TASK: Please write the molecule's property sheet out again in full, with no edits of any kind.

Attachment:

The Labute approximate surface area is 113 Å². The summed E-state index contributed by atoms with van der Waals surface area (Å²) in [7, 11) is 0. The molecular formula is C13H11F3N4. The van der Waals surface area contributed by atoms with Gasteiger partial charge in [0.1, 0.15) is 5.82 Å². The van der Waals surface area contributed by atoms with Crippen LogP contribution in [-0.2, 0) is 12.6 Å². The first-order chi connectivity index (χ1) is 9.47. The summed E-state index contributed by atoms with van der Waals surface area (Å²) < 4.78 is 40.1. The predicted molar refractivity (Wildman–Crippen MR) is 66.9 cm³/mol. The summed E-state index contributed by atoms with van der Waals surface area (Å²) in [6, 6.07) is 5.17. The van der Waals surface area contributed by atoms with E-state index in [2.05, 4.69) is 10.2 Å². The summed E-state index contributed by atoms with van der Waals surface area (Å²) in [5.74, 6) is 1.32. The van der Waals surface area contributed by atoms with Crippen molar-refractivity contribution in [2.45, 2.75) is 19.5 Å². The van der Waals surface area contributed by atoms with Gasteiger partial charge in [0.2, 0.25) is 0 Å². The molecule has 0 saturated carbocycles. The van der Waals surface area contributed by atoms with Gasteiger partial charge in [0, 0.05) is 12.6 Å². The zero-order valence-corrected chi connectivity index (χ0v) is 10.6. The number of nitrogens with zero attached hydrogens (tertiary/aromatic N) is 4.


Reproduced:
The Labute approximate surface area is 113 Å². The summed E-state index contributed by atoms with van der Waals surface area (Å²) in [7, 11) is 0. The molecular formula is C13H11F3N4. The van der Waals surface area contributed by atoms with Gasteiger partial charge in [0.1, 0.15) is 5.82 Å². The van der Waals surface area contributed by atoms with Crippen LogP contribution in [-0.2, 0) is 12.6 Å². The first-order chi connectivity index (χ1) is 9.47. The summed E-state index contributed by atoms with van der Waals surface area (Å²) < 4.78 is 40.1. The predicted molar refractivity (Wildman–Crippen MR) is 66.9 cm³/mol. The summed E-state index contributed by atoms with van der Waals surface area (Å²) in [6, 6.07) is 5.17. The van der Waals surface area contributed by atoms with E-state index in [2.05, 4.69) is 10.2 Å². The summed E-state index contributed by atoms with van der Waals surface area (Å²) in [5.74, 6) is 1.32. The van der Waals surface area contributed by atoms with Crippen molar-refractivity contribution in [2.45, 2.75) is 19.5 Å². The van der Waals surface area contributed by atoms with Gasteiger partial charge in [0.2, 0.25) is 0 Å². The molecule has 0 saturated carbocycles. The van der Waals surface area contributed by atoms with Gasteiger partial charge in [0, 0.05) is 12.6 Å². The zero-order valence-corrected chi connectivity index (χ0v) is 10.6. The number of nitrogens with zero attached hydrogens (tertiary/aromatic N) is 4.